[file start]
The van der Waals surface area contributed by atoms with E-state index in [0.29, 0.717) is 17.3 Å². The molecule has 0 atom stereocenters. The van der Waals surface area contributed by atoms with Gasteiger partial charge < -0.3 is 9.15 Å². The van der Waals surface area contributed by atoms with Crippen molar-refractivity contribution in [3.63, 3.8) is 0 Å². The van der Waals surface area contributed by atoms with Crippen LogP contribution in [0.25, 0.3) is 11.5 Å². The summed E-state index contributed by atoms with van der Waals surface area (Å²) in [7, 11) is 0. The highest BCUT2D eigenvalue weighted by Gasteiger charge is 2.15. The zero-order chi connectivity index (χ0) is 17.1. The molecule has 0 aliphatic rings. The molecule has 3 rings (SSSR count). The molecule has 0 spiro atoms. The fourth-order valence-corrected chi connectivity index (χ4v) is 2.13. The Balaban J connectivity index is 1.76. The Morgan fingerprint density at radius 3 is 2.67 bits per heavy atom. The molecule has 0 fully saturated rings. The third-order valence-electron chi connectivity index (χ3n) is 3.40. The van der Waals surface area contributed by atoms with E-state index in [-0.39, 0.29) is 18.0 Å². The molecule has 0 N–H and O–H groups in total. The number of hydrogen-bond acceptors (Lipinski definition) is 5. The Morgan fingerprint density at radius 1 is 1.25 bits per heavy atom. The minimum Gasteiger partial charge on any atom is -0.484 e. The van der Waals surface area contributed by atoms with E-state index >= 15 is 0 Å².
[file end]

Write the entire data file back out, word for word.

The van der Waals surface area contributed by atoms with E-state index in [0.29, 0.717) is 17.3 Å². The molecule has 0 atom stereocenters. The van der Waals surface area contributed by atoms with Gasteiger partial charge < -0.3 is 9.15 Å². The van der Waals surface area contributed by atoms with Crippen molar-refractivity contribution in [3.63, 3.8) is 0 Å². The van der Waals surface area contributed by atoms with Crippen LogP contribution in [0.25, 0.3) is 11.5 Å². The summed E-state index contributed by atoms with van der Waals surface area (Å²) in [7, 11) is 0. The highest BCUT2D eigenvalue weighted by Gasteiger charge is 2.15. The zero-order chi connectivity index (χ0) is 17.1. The molecule has 0 aliphatic rings. The molecule has 3 rings (SSSR count). The molecule has 0 spiro atoms. The fourth-order valence-corrected chi connectivity index (χ4v) is 2.13. The Balaban J connectivity index is 1.76. The Morgan fingerprint density at radius 3 is 2.67 bits per heavy atom. The molecule has 0 fully saturated rings. The third-order valence-electron chi connectivity index (χ3n) is 3.40. The van der Waals surface area contributed by atoms with E-state index in [-0.39, 0.29) is 18.0 Å². The molecule has 0 N–H and O–H groups in total. The number of hydrogen-bond acceptors (Lipinski definition) is 5. The Morgan fingerprint density at radius 1 is 1.25 bits per heavy atom. The minimum Gasteiger partial charge on any atom is -0.484 e. The van der Waals surface area contributed by atoms with E-state index >= 15 is 0 Å².